Mobile music and the changing industry landscape

As some of you may know, part of us (the management team of mmC) are private shareholders (non-executives) of a mobile media company focused mainly in music distribution. Mobile music is a challenging topic, and a extremely difficult business to run in an iTunes era where, the evolving business models around mobile distribution, the huge amount of competitors in the battle-field and the increased margin erosion of the business leave the game to just a limited number of players.

Over the last decade, the music industry has seen the emergence and rapid growth of digital distribution at the expense of physical formats. Many record labels have suffered falling revenues and profits in recent years.

Contrary to popular belief, people are not tuning out of recorded music – far from it. Digital technology has enabled recorded music to proliferate, and people are listening to it more often and in more places than ever before. Revenues, however, have not kept up with the pace of listening growth, as consumers are buying less “pre-packaged” music, especially in permanent, physical formats. We assess this changing landscape, particularly focusing on the economics of music, in order to speculate as to whom might benefit in the digitally- driven industry.

The changing landscape.
Consumers are consuming more music than ever before, both in old and mew media. But the move to digital has not stimulated a significant replacement cycle, unlike prior format changes. While volumes have declined, the negative effect on revenue has been multiplied by declining real prices and more fragmented purchases.  In addition, record companies have experienced a loss of revenue through piracy, or simply through more music being freely available.

In light of the changing industry landscape, we consider below the economics of recorded music, with particular reference to the relative economics of digital versus physical music products, and the impact of piracy. Digital distribution of music is typically more profitable than physical distribution, as a result of lower retailing and manufacturing costs. As Cristóbal Alonso (mmchannel’s chief commercial officer) says, “we estimate digital margins are 15p.p. higher than physical margins; and record labels receive a higher share of the selling price than non-digital products”.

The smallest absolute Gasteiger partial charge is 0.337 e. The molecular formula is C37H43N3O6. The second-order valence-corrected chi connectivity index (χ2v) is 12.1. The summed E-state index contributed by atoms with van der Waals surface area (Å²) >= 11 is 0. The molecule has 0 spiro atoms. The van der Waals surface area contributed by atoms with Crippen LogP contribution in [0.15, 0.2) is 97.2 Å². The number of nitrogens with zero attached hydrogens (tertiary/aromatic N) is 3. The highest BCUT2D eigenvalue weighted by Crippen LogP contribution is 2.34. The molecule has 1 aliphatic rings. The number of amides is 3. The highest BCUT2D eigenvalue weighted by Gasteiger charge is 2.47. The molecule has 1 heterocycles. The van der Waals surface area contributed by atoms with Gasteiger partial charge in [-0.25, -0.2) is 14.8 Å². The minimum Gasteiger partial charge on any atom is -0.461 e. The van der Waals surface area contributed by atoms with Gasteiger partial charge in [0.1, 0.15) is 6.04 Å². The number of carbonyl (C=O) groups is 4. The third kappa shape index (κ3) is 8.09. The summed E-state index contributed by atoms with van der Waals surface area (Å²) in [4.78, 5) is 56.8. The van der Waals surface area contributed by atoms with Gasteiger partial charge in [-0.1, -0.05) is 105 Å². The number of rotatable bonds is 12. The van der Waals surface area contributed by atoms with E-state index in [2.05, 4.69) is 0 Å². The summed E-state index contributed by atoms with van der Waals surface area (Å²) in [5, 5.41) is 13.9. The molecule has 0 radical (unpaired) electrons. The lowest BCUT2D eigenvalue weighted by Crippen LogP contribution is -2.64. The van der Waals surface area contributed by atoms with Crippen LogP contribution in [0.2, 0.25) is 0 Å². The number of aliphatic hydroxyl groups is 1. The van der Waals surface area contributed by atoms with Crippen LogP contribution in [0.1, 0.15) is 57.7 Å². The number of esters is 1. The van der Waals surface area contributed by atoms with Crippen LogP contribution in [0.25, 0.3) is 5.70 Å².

However, the unbundling of the album by online distribution networks has reduced revenues.  The single-track model, whereby users choose to download only songs they wish to, has proved to be an appealing proposition for the final customer, that therefore purchase less, and more selectively, in digital than they do in physical formats.

On top of this, there generally appears to have been some mist-math between online pricing of singles versus album. The highly competitive headline price of digital songs downloads – 0.99€ in Spain on Apple’s iTunes store, against 5-7€ for CD singles (on which users typically only want one single track) compares with only small differences between physical and online album pricing (9€ per album as an average), notwithstanding the differences in physical characteristics of the products.

Piracy is a significant problem, but one that arose in digital as pirates took control of the online distribution platform sooner than the music majors. Annual trading updates from the music majors continue to mention piracy as a key factor in lower revenues and profits.

But piracy has not stopped the move to producing and selling music digitally, altering the traditional industry structure of the old cd times. Prior to this ‘digital revolution’, music majors held significant power, selecting and promoting artists and exercising immense influence over what became popular. Similarly, in retail, restrictions allocated over shelf-space and the policies set by retailers also strongly influenced which products were available for purchase. However, the development of mechanisms to share recommendations, feedback and build networks of similarly linked products (be it songs, artists or books) has made providing consumers with practically unlimited choice a viable proposition.

Mobile music downloads constitute half of global digital music market revenues. Mobile has opened the market to new players, but may offer majors a strong source of new revenues. Historically sales of ringtones have driven mobile revenues, but more recently synthesised tones have been evolving into “real” songs. The rollout of music-focused handsets supported by higher network speed will help drive sales, particularly of full track downloads.  At least this is what we expect for the success of our investment.
Best regards

CVA, Flying from Paris to Beirut

About this entry